• Preheat oven to 350°F. Stack two baking sheets together and line a baking sheet with parchment paper. On a lightly floured board, roll out half the dough to a thickness of 1/4 inch thick, to form a rectangle 12 by 8 inches.

To fill the dough

  • Spread half of jam on each rectangle. Sprinkle on half of listed ingredients (coconut, raisins, nuts, cinnamon, cherries, and Turkish delight). Turn in ends, and roll up into jellyroll shape. Cut into 3/4-inch slices and place on the prepared baking sheet. Bake until golden brown all over, 35-40 minutes. Let cool a bit and then sift confectioners’ sugar on top.

Vegan Cream of Broccoli Super Soup

Chef Katie Simmons

This healthy, dairy-free, gluten-free soup is perfect for Sukkot guests.

Before culinary school, I'd always assumed "creamed" soup meant adding dairy cream. However, creaming isn't an ingredent – it's a method. Creamed soup involves puréeing an ingredient (e.g., potatoes, corn, rice) in the soup, and rarely involves dairy. In fact, adding dairy cream will often thin and cool a hot soup.

For this cream of broccoli super soup, the vegetables are cooked quickly so as not to get brown; resulting in a more verdant, green soup. Hearty cannellini beans add plant-based protein and thick texture. A cheesy, umami flavor comes from nutritional yeast flakes.Once you’ve got this creamed soup technique in your cooking repertoire, you can use it on a variety of vegetables. Make cream of zucchini, sweet potato, carrot,parsnip, or roasted beet soup…the garden’s the limit.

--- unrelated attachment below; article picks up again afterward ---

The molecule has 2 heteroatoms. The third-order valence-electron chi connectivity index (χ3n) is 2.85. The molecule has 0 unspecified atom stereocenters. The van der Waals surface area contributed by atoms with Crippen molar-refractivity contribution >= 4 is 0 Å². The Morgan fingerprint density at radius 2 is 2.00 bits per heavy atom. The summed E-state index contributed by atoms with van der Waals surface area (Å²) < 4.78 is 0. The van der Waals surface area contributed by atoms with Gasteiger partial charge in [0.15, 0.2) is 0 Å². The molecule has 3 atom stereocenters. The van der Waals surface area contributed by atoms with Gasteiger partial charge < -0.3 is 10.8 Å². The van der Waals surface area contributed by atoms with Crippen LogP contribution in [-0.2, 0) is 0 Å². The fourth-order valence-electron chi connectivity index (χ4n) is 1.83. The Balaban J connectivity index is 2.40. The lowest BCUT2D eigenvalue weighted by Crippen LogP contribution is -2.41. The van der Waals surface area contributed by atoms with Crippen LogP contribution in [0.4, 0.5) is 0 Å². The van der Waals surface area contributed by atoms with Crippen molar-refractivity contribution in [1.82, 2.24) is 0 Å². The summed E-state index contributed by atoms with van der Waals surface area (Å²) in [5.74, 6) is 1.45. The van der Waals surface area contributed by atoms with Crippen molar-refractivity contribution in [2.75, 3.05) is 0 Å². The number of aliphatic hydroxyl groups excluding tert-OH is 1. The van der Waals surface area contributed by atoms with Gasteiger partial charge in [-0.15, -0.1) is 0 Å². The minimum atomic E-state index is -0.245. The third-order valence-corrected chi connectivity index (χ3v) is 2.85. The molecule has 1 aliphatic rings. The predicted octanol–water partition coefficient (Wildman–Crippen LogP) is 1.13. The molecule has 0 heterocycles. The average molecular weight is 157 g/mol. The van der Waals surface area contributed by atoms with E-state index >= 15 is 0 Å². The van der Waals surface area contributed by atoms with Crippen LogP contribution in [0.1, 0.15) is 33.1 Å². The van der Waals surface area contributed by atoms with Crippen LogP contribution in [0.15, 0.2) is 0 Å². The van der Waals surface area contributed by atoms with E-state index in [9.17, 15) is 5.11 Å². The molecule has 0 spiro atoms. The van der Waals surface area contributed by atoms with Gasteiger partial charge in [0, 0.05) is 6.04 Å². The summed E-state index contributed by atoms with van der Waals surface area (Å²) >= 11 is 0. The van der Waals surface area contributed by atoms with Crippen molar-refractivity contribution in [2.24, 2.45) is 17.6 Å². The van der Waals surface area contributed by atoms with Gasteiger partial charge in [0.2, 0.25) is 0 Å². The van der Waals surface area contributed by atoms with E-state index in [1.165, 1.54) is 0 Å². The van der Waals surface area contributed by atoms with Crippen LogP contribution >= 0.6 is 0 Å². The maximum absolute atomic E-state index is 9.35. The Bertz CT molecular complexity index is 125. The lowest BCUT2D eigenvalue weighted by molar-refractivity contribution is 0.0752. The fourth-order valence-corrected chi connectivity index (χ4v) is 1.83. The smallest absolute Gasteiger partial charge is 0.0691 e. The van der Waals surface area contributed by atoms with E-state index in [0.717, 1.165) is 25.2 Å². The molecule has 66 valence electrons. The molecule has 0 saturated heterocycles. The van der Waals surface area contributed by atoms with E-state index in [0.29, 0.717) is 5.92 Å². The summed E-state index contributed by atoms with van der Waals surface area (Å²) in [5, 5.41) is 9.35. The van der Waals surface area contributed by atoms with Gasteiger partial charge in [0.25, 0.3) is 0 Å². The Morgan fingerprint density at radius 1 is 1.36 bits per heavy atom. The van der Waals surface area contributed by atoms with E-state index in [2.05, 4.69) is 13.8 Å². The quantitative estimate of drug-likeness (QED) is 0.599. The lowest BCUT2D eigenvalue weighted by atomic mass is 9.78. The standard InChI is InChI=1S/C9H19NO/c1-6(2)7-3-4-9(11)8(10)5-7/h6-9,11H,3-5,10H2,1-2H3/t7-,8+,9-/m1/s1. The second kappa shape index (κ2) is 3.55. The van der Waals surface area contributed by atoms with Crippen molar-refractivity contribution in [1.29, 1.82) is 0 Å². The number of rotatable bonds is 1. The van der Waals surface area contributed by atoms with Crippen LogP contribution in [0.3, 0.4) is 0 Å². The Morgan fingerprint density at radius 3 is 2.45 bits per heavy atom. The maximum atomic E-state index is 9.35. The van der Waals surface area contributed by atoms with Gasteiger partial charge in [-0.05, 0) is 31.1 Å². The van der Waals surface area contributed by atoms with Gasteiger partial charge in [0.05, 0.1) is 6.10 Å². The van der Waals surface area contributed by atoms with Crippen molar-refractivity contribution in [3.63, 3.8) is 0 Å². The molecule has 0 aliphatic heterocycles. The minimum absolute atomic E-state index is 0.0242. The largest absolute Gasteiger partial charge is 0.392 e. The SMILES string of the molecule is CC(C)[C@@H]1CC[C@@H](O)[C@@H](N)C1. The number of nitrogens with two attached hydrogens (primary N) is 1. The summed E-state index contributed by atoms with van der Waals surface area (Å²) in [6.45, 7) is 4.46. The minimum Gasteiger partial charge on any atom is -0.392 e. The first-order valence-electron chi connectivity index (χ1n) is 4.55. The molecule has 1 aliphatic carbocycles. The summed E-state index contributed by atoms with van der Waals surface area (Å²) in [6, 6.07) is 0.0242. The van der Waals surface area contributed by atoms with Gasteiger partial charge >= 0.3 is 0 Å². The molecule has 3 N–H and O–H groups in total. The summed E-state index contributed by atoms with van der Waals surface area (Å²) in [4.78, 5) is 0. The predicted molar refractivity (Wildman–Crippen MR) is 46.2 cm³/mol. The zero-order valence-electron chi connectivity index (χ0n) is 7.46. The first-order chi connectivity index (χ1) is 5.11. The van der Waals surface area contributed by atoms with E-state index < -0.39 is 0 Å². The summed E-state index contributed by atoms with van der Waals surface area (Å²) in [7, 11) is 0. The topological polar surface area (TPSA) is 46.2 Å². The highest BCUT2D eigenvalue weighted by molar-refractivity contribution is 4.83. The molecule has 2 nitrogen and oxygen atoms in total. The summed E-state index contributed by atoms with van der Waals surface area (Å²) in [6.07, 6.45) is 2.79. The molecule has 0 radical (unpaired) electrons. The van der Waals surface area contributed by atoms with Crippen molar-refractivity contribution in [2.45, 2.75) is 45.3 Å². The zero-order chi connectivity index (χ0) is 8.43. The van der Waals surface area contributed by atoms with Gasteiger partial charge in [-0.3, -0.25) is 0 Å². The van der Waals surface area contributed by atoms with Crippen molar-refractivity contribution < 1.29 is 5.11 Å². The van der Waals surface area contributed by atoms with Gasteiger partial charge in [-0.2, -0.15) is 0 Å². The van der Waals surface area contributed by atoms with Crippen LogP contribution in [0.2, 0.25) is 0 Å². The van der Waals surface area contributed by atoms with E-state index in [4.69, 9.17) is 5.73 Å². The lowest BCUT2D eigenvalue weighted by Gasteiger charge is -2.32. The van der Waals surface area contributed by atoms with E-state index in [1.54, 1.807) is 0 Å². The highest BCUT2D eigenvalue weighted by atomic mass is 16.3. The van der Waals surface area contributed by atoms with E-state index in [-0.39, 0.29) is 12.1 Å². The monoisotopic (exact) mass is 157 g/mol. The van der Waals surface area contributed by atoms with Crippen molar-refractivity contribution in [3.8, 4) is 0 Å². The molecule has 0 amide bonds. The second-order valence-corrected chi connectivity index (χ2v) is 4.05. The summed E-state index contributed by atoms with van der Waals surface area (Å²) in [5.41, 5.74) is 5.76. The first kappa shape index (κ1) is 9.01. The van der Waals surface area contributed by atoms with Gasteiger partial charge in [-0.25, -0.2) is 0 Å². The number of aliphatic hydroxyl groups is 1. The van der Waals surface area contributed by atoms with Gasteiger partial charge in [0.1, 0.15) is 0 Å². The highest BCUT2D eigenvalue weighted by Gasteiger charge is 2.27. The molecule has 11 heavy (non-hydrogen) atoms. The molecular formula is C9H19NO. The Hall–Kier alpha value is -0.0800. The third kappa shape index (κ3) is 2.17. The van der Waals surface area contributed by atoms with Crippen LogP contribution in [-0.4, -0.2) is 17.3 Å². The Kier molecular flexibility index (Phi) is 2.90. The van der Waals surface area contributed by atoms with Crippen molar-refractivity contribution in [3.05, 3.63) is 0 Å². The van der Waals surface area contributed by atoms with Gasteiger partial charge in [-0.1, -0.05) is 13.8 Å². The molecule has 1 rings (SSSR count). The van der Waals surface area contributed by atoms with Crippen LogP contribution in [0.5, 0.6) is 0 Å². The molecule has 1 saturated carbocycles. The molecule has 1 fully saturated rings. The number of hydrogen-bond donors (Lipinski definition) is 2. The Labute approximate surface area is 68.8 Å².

2 stalks celery, chopped
1 carrot, chopped
¼ teaspoon dried thyme
2 stalks broccoli, chopped
1 (14-ounce) can cannellini beans, drained and rinsed
2 bay leaves
4 cups vegetable broth, low sodium
2 cups water
2 tablespoons nutritional yeast flakes
Salt and pepper, to taste
  1. In a medium pot, combine the carrot, celery, and thyme. Cover and sweat over medium heat until aromatic, 3-5 minutes. If vegetables start to brown, simply add a splash of water and reduce the heat. 
  2. Add the broccoli, cannellini beans, bay leaf, vegetable stock, and water to the pot. Cover and bring to a boil. Reduce heat to low and simmer until the broccoli is tender, about 8-10 minutes.
  3. Remove bay leaves. Add nutritional yeast.
  4. Use an immersion or a standard blender to purée the mixture until smooth. If the soup seems too thick, add more broth or water.
  5. Season to taste with salt and pepper. Enjoy!

Chef Katie Simmon's Tips

  • For a chilled version, don't add water during cooking. Instead, add 2 cups of ice when you purée the soup.
  • You can also use frozen broccoli. Use 2 pounds frozen broccoli and add as you do in the recipe above. It will take less time for the broccoli to become tender, about 3-5 minutes.

Classically-trained Chef Katie Simmons is a personal chef in Chicago. Her journey to cooking has been a winding path from Kentucky to backpacking in New Zealand through culinary school at Kendall College and working for Whole Foods Market.  Her own frustrations of being an overweight fitness professional finally led her to embrace a plant-based, vegan diet. 

Pumpkin Muffins

Jan Rood-Ojalvo

I experimented with many recipes to create these moist pumpkin muffins with a crumbly streusel topping. They are popular over the autumn Jewish holidays of Sukkot and Simchat Torah when pumpkins, butternut squash and sweet potatoes are in season. I use mostly winter squash and sweet potatoes, since there are always leftovers in my fridge. There are never any leftovers from the muffins!

1 cup brown sugar
2 eggs
1/2 cup oil